WASHINGTON — Canada is threatening to impose tariffs on U.S. exports, including auto sector goods, if Congress advances a proposal on electric vehicle tax credits that the Canadian government says poses a “significant threat” to its automotive industry.
In a letter sent Friday to U.S. Senate leadership, Canadian Deputy Prime Minister Chrystia Freeland and Trade Minister Mary Ng said they are “deeply concerned” about the proposed EV tax credits in the Democrats’ Build Back Better Act.
“We want to be clear that if there is no satisfactory resolution to this matter, Canada will defend its national interests, as we did when we were faced with unjustified tariffs on Canadian steel and aluminum,” they wrote in the letter.
“In that regard,” they continued, “Canada will have no choice but to forcefully respond by launching a dispute settlement process under the USMCA and applying tariffs on American exports in a manner that will impact American workers in the auto sector and several other sectors of the U.S. economy.”
The Canadian officials said they are preparing to publish a list of U.S. products “in the coming days” that may face tariffs if there is no “satisfactory resolution.” The tariffs would include the auto sector, among other industries, the letter states.
“At the same time, we intend to make clear which U.S. businesses and workers will be impacted,” they wrote.
At issue is a proposal championed by Michigan Sen. Debbie Stabenow and Rep. Dan Kildee that would boost consumer tax credits to as much as $12,500 for EVs assembled in a factory represented by a labor union with U.S.-produced batteries. After five years, only EVs assembled in the U.S. would be eligible for the proposal’s $7,500 base credit.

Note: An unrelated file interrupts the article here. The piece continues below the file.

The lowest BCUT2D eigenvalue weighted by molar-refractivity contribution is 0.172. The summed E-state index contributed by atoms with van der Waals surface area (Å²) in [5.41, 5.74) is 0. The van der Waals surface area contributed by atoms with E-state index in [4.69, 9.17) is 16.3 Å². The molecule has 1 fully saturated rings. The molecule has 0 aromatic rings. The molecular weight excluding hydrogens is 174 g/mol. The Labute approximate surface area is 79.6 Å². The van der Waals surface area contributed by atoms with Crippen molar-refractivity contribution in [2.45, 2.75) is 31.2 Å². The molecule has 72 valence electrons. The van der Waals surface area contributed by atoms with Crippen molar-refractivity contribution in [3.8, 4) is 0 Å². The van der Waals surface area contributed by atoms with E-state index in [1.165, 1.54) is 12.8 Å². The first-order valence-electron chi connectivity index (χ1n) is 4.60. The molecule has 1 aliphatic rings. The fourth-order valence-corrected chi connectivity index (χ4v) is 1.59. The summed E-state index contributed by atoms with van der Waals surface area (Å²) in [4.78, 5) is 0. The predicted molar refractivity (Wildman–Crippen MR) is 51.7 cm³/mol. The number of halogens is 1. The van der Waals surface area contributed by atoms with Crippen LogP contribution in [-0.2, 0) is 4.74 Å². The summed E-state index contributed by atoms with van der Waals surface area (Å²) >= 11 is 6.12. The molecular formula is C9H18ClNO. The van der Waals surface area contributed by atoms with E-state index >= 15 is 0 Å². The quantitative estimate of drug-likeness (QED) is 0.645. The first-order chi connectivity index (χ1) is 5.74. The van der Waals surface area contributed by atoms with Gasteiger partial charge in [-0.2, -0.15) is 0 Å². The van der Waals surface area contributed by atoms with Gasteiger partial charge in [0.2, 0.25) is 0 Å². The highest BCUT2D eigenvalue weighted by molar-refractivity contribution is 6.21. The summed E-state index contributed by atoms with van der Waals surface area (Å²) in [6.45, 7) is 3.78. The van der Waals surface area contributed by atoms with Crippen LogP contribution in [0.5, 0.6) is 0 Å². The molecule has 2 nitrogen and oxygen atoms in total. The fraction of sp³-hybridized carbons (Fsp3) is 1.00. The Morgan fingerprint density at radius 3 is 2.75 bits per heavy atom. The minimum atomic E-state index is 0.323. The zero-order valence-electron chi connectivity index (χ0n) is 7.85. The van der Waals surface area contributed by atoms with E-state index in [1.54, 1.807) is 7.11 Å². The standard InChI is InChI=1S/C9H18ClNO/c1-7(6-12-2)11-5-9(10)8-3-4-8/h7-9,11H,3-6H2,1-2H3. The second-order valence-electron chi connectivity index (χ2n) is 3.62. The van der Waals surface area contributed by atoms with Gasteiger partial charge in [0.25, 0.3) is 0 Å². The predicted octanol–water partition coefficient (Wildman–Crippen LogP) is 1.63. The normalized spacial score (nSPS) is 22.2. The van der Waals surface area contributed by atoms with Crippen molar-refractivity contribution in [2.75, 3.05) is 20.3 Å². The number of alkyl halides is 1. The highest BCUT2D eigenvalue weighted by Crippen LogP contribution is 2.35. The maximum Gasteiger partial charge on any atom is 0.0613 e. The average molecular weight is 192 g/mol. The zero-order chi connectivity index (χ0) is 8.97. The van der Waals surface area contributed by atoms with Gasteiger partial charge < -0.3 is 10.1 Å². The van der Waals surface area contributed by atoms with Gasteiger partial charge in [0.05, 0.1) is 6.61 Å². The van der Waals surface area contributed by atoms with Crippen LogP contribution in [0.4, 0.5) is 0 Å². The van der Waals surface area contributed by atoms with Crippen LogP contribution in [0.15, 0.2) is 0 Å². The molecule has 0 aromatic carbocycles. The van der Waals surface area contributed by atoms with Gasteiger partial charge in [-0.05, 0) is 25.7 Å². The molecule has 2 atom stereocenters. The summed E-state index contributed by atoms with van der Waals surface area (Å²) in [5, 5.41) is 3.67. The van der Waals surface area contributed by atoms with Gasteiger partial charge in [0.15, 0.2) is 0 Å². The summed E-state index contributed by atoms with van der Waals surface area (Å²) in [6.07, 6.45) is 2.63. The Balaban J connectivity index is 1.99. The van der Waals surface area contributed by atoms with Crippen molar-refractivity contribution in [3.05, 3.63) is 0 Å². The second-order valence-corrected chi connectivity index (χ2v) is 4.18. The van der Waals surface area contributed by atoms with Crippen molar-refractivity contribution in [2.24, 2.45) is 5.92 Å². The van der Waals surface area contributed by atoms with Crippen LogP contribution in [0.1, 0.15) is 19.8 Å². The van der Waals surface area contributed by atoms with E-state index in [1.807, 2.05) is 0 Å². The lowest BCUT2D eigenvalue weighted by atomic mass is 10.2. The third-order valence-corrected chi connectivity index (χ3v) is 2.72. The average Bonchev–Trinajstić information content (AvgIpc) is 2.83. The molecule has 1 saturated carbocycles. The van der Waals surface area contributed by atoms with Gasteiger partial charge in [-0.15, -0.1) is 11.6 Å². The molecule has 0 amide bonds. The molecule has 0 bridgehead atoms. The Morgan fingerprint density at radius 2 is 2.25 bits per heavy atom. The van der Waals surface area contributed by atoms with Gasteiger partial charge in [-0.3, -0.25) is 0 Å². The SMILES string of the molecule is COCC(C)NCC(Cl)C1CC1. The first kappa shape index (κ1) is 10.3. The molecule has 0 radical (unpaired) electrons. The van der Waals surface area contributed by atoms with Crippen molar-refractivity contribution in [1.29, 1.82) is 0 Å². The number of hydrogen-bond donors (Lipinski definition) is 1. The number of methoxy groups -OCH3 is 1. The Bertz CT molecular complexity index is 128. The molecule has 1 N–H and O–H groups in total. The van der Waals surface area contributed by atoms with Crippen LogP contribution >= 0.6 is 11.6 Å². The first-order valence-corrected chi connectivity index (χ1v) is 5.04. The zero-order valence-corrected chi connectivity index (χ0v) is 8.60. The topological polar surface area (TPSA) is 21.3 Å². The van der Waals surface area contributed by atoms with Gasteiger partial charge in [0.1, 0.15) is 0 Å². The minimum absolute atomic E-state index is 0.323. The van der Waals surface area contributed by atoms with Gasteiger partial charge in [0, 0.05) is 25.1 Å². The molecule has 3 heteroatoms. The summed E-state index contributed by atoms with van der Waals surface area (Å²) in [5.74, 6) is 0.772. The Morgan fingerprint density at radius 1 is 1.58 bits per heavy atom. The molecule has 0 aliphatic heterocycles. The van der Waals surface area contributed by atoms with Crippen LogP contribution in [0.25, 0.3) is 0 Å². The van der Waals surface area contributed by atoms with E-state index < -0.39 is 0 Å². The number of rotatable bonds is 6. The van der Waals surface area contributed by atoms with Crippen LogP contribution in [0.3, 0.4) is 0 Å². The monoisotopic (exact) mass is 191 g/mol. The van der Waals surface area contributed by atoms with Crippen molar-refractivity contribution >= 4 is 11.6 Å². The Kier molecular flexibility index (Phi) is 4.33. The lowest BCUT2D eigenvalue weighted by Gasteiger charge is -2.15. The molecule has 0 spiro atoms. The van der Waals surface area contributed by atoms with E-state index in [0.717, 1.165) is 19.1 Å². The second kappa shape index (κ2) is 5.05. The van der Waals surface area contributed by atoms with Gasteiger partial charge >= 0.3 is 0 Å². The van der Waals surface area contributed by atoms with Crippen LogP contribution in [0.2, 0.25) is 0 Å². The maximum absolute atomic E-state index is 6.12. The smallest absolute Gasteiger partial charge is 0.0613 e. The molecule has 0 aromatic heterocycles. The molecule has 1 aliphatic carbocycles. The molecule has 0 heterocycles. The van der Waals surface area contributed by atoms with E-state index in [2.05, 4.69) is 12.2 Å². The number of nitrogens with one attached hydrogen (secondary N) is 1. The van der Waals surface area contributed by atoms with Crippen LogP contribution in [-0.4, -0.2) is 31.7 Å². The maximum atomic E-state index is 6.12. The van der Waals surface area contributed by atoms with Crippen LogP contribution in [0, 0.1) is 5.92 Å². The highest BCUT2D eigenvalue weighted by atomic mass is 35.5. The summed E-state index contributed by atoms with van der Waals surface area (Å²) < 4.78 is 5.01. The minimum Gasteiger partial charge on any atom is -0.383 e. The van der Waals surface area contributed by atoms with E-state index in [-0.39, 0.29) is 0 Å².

The proposal is backed by President Joe Biden but faces potential roadblocks as the Senate takes up the massive social spending and climate bill.
Recipients of the letter include Majority Leader Chuck Schumer, Minority Leader Mitch McConnell and Sen. Joe Manchin, a Democrat from coal-producing West Virginia and a key swing vote who has called the proposal’s $4,500 additional tax credit for union-made EVs “wrong” and “not American.”
American Honda, Tesla, Toyota, Volkswagen Group of America and other non-Detroit 3 automakers have fiercely opposed the proposed EV tax credits. Autos Drive America, which represents the U.S. operations of international automakers, and the American International Automobile Dealers Association also have lobbied against it.
Canada and Mexico previously have warned U.S. lawmakers and the Biden administration that the proposed EV tax credits could violate trade agreements and harm the North American auto industry.
Mexico earlier this month called the proposal “discriminatory” and said it was analyzing a range of legal actions, including tariffs, Reuters reported.
On Monday, the European Union also raised “strong concerns” over the proposed EV tax credits.
In a letter sent Dec. 3, Valdis Dombrovskis of the European Commission urged Senate lawmakers to remove “all elements” of the EV tax credit proposal that he says would discriminate against EVs imported from the EU as well as EU companies and the American workers those companies employ.
The Senate is rushing to finish the Build Back Better bill before the end of the year.